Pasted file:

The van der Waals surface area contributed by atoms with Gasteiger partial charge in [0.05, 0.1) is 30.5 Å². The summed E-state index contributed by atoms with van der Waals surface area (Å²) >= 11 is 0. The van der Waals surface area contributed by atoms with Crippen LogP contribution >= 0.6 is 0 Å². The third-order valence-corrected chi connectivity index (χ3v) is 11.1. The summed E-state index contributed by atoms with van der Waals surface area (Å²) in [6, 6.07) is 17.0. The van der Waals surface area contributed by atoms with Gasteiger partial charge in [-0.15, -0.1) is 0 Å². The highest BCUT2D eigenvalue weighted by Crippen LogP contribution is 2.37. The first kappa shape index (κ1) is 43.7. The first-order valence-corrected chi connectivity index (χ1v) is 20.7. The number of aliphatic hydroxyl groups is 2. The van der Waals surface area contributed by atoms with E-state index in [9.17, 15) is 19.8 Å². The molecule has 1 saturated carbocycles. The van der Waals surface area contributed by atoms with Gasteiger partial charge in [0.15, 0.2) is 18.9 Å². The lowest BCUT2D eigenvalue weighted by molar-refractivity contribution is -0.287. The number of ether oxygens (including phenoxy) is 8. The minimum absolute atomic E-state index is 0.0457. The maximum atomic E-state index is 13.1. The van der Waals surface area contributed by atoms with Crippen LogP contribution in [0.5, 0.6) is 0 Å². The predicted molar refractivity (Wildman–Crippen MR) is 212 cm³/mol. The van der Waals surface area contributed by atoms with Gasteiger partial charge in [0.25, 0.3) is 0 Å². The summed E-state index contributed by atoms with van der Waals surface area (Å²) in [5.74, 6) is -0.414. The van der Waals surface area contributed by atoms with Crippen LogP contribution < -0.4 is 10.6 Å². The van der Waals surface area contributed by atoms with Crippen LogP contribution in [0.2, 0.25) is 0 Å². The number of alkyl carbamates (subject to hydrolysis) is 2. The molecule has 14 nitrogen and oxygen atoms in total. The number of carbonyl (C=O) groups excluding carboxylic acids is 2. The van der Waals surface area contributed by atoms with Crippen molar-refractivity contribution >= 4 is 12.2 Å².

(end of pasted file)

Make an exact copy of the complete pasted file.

The van der Waals surface area contributed by atoms with Gasteiger partial charge in [0.05, 0.1) is 30.5 Å². The summed E-state index contributed by atoms with van der Waals surface area (Å²) >= 11 is 0. The van der Waals surface area contributed by atoms with Crippen LogP contribution >= 0.6 is 0 Å². The third-order valence-corrected chi connectivity index (χ3v) is 11.1. The summed E-state index contributed by atoms with van der Waals surface area (Å²) in [6, 6.07) is 17.0. The van der Waals surface area contributed by atoms with Gasteiger partial charge in [-0.15, -0.1) is 0 Å². The highest BCUT2D eigenvalue weighted by Crippen LogP contribution is 2.37. The first kappa shape index (κ1) is 43.7. The first-order valence-corrected chi connectivity index (χ1v) is 20.7. The number of aliphatic hydroxyl groups is 2. The van der Waals surface area contributed by atoms with E-state index in [9.17, 15) is 19.8 Å². The molecule has 1 saturated carbocycles. The van der Waals surface area contributed by atoms with Gasteiger partial charge in [0.15, 0.2) is 18.9 Å². The lowest BCUT2D eigenvalue weighted by molar-refractivity contribution is -0.287. The number of ether oxygens (including phenoxy) is 8. The minimum absolute atomic E-state index is 0.0457. The maximum atomic E-state index is 13.1. The van der Waals surface area contributed by atoms with Crippen LogP contribution in [0.5, 0.6) is 0 Å². The predicted molar refractivity (Wildman–Crippen MR) is 212 cm³/mol. The van der Waals surface area contributed by atoms with Gasteiger partial charge in [0.25, 0.3) is 0 Å². The summed E-state index contributed by atoms with van der Waals surface area (Å²) in [5.74, 6) is -0.414. The van der Waals surface area contributed by atoms with Crippen LogP contribution < -0.4 is 10.6 Å². The van der Waals surface area contributed by atoms with Crippen LogP contribution in [0.2, 0.25) is 0 Å². The number of alkyl carbamates (subject to hydrolysis) is 2. The molecule has 14 nitrogen and oxygen atoms in total. The number of carbonyl (C=O) groups excluding carboxylic acids is 2. The van der Waals surface area contributed by atoms with Crippen molar-refractivity contribution >= 4 is 12.2 Å².